Gender-Based Financial Exclusion in Central Asia

> Posted by Daniel Balson, Lead Specialist for Eurasia and MENA, the Smart Campaign

Outside the Tosh Hovli Stone Palace of Khiva, an Uzbek lady practices her craft, knitting.

At the Center for Financial Inclusion (CFI), we spend a lot of time thinking of ways economically marginalized people can gain access to the capital they need to lift themselves out of poverty. Through our work, we’ve repeatedly seen that, while talent is universal, opportunity is not. Large swathes of the population across the developing world have limited access to the formal financial system and are stuck managing money in ways that are often inconvenient, inefficient, and sometimes even involve humiliation and abuse.

Focusing on places where economically vulnerable people are at risk, however instructive, risks obscuring the fact that great divides exist across gender in many diverse geographies. In developed countries as in the developing nations, women lag behind men in indicators that measure entrepreneurship and economic empowerment. Their societies are poorer for it. In the U.K., women-led businesses are far less likely to secure financing; 91 percent of investment was directed to companies without even one female founder. In the U.S., women make up half the labor force but own just a third of all companies.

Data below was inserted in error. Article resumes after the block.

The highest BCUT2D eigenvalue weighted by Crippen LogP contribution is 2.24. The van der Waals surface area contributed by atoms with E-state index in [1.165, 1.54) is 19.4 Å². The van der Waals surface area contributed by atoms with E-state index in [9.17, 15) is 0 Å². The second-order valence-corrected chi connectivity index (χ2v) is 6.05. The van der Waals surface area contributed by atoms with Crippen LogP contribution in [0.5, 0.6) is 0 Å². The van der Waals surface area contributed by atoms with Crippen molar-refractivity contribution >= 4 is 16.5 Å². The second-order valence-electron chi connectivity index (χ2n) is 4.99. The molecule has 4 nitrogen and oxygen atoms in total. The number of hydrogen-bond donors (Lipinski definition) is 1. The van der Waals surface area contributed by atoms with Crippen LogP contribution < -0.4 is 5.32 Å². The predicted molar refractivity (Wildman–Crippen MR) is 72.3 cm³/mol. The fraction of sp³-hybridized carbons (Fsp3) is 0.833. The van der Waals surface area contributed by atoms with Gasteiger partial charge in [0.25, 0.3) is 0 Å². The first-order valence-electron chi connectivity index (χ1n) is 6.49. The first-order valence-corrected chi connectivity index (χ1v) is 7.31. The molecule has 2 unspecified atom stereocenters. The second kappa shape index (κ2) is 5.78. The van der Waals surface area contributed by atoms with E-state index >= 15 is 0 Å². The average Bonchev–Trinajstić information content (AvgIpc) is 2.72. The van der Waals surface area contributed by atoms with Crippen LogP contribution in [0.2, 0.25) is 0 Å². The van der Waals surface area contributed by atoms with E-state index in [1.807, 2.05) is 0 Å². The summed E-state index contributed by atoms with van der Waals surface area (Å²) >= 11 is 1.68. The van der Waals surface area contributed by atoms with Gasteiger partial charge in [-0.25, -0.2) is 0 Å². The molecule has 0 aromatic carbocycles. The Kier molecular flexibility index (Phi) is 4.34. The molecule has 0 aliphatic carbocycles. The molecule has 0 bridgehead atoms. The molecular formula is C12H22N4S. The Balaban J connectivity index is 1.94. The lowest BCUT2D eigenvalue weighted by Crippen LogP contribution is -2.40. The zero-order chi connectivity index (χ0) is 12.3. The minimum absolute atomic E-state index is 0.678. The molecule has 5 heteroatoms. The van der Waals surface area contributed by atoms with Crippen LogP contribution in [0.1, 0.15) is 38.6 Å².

The reasons for these discrepancies are myriad. Women are often shut out of informal “old-boy networks” where entrepreneurs can find critical funding, support, and advice. Women are less likely than men to have experienced role models who understand their challenges. Starting a business is a lonely endeavor and the absence of a mentor can make it even lonelier. As amply demonstrated by recent scandals in Silicon Valley, including at the ride-sharing app Uber and venture capital fund 500 Start-ups, plain sexism and discrimination play a role as well. A 2016 survey that polled over 34,000 people found that women who angled for a promotion were 30 percent more likely to be labeled as “bossy,” “intimidating,” and “aggressive” as their male counterparts.

Across many countries where CFI works, women entrepreneurs must contend with these challenges as well as numerous others. Central Asia offers an instructive example. The region is steeped in a Soviet-era mythos of gender equality, where women are portrayed as having thrown off the veil and grabbed the factory lathe. The reality is quite different.